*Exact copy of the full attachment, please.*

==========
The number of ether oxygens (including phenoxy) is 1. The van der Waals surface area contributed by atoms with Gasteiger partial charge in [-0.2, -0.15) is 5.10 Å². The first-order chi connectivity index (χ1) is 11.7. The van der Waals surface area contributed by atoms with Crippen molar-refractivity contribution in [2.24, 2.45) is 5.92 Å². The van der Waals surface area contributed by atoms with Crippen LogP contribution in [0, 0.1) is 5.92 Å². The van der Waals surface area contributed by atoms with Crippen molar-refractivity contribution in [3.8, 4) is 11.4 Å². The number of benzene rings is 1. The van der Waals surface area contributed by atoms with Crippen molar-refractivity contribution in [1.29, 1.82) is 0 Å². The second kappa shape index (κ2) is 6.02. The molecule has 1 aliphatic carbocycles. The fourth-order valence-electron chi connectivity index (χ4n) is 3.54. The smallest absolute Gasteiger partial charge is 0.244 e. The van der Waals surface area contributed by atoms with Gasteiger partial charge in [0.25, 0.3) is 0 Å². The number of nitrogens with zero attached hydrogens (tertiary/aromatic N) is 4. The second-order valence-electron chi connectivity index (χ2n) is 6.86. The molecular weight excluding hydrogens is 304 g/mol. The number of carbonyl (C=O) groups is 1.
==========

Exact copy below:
The number of ether oxygens (including phenoxy) is 1. The van der Waals surface area contributed by atoms with Gasteiger partial charge in [-0.2, -0.15) is 5.10 Å². The first-order chi connectivity index (χ1) is 11.7. The van der Waals surface area contributed by atoms with Crippen molar-refractivity contribution in [2.24, 2.45) is 5.92 Å². The van der Waals surface area contributed by atoms with Crippen LogP contribution in [0, 0.1) is 5.92 Å². The van der Waals surface area contributed by atoms with Crippen molar-refractivity contribution in [3.8, 4) is 11.4 Å². The number of benzene rings is 1. The van der Waals surface area contributed by atoms with Crippen molar-refractivity contribution in [1.29, 1.82) is 0 Å². The second kappa shape index (κ2) is 6.02. The molecule has 1 aliphatic carbocycles. The fourth-order valence-electron chi connectivity index (χ4n) is 3.54. The smallest absolute Gasteiger partial charge is 0.244 e. The van der Waals surface area contributed by atoms with Gasteiger partial charge in [0.25, 0.3) is 0 Å². The number of nitrogens with zero attached hydrogens (tertiary/aromatic N) is 4. The second-order valence-electron chi connectivity index (χ2n) is 6.86. The molecular weight excluding hydrogens is 304 g/mol. The number of carbonyl (C=O) groups is 1.